Where the truth really lies with statistics
As any magician can tell you, the real trick often takes place offstage. The deck has already been stacked; the card placed into the shoe. No matter how closely you look, you’ll never spot the sleight of hand.
So it is with statistics. We often pay attention to the wrong thing, scrutinising the numbers with a forensic eye without asking about what those numbers really describe. Sometimes there is no intent to deceive; there doesn’t need to be. We deceive ourselves.
A simple example: the recent official figures showing the number of homicides recorded by police in England and Wales jumped by more than 100 deaths, or 21 per cent. What could explain this? The Labour party called it “worrying”, which it is, and promised to hire more police officers.
Crime data cognoscenti know that the police database has long been regarded as a poor measure of anything very much, because the policy on recording crimes has changed over the years.
But the true reason not to be alarmed by the rise in homicides in 2016 is that the deaths did not take place in 2016. Ninety-six people died as a result of the disaster at the Hillsborough football stadium in April 1989. After years of campaigning these deaths were recorded as “unlawful killing” 27 years later. Deaths in 1989 became homicides in 2016. Sometimes the statistics are not counting what we assume they are counting.
Unexpected definitions can affect targets as well as trends. In the UK, the most notorious target is the one that keeps being missed: a promise to keep net migration under 100,000. In 2010 the then prime minister David Cameron challenged voters to kick him out if he missed the target. He did, and in a way, so did they. Encouraged by six years of failure to hit the target as home secretary, Theresa May has, now as prime minister, renewed the promise again.
How is this to be achieved? Leaving the EU won’t do the job alone: net immigration from outside the bloc has consistently exceeded 100,000. So attention has turned to a policy that many people regard as obvious: keep low-skilled immigrants out, and prioritise the highly skilled. For example, a recent policy paper published by the lobby group “Leave Means Leave” calls for a “moratorium on unskilled visas”. The paper proposes that working visas should be issued only to those who meet certain requirements, including a job offer on a salary of at least £35,000.
But this is an interesting slippage in the use of the word “unskilled”. About three quarters of UK employees earn less than £35,000, and as Jonathan Portes of King’s College London points out, the majority of nurses, primary schoolteachers, technicians, paralegals and chemists earn less than this figure.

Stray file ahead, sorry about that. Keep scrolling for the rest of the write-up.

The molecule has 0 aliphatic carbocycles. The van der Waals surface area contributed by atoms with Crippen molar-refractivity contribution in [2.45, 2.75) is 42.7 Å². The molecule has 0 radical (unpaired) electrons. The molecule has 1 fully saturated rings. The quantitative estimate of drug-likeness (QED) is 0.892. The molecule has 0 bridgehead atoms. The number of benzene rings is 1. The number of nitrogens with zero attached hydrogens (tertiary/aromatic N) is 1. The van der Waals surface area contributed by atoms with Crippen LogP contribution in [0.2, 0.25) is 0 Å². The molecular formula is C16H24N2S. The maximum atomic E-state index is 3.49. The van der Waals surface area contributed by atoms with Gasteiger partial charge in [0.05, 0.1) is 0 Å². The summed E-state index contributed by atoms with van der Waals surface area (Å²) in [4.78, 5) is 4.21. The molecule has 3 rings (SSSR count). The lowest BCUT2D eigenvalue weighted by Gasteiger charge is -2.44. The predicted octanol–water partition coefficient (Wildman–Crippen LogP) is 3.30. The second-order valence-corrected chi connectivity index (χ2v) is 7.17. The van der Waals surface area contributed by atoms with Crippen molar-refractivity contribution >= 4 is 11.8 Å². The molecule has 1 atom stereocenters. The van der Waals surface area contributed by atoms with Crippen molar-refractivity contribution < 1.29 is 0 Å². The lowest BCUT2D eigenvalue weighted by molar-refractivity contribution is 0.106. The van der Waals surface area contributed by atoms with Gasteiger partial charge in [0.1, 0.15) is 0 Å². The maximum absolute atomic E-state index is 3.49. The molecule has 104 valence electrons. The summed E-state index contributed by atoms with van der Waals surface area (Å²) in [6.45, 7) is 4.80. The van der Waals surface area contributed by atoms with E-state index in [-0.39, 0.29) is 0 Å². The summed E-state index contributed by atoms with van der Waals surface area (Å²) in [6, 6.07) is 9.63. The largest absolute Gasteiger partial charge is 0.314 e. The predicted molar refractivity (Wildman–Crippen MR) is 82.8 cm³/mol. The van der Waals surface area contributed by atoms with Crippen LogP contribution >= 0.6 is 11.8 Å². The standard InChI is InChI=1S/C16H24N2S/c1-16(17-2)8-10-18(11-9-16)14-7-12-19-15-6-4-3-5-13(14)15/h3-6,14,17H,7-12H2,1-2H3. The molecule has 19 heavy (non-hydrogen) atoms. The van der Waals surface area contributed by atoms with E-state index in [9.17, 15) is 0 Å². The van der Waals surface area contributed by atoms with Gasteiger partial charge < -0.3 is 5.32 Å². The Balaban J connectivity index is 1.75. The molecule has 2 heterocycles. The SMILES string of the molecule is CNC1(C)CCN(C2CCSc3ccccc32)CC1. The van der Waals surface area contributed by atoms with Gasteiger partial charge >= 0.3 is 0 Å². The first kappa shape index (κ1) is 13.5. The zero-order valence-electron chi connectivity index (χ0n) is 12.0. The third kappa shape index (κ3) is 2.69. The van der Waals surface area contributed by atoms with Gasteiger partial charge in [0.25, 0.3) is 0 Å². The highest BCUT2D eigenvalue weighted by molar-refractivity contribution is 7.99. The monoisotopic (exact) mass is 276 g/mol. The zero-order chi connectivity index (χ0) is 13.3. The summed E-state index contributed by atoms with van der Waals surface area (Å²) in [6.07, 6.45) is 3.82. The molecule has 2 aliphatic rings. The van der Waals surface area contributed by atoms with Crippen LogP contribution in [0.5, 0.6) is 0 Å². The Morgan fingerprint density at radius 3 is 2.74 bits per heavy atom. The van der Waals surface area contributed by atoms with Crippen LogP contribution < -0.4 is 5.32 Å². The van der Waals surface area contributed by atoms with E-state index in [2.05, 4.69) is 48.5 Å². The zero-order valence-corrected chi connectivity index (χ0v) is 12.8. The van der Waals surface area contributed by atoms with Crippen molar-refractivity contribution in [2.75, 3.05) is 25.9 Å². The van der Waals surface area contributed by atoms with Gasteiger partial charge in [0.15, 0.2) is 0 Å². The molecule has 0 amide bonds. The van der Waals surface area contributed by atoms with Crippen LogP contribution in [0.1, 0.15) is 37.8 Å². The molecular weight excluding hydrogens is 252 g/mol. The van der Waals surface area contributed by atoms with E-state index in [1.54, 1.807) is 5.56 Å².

Proposing an end to “unskilled migration” sounds reasonable to many voters; they might find it less reasonable if they realised that some definitions of “unskilled” would exclude a teacher or an intensive care nurse.
The word “cut” can also mean something different when it emerges from the mouth — or the Twitter account — of a politician. A few days ago the Labour leader, Jeremy Corbyn, tweeted: “Labour will stop the Conservatives’ £22 billion cuts to our #NHS immediately.”
No argument about the figure of £22bn: it is based on an estimate from NHS England two years ago. The problem is the word “cut”. The budget of the NHS in England is not being cut. It is increasing by £8bn after inflation.
The difficulty is that NHS England estimated that it needed not £8bn but £30bn. One might use many words to describe the £22bn shortfall — for example, “shortfall” — but “cut” is not one of them.
Amid all these surprising, confusing or deliberately vague labels, it was refreshing to see John McDonnell, the shadow chancellor, in action early in the election campaign. He promised that Labour would ensure that “the rich pay their way more”.
Normally, such statements mean very little. George Osborne, the former chancellor, was fond of saying that “those with the broadest shoulders” should bear the greatest burden, which sounds good but could mean almost anything. One definition of “rich” would be “earning more than £35,000” — most people don’t, as we’ve seen. Another might be “assets over £2.9m”, which according to the Institute for Fiscal Studies would put a British household in the top 1 per cent. Usually when politicians say “tax the rich” they hope that voters will hear “tax someone else”.
To Mr McDonnell’s credit, he actually produced a definition of “the rich”: people making more than £70,000 to £80,000 a year. That is admirably clear. Whether or not you agree with his definition or with his policy, at least we can understand it. This is rare.
Statisticians are sometimes dismissed as bean-counters. The sneering term is misleading and unfair. Most of the concepts that matter in policy are not like beans: they are not merely difficult to count, but difficult to define. If we don’t understand the definition there is little point in looking at the numbers. We have fooled ourselves before we have begun.
Written for and first published in the Financial Times on 12th May 2017.
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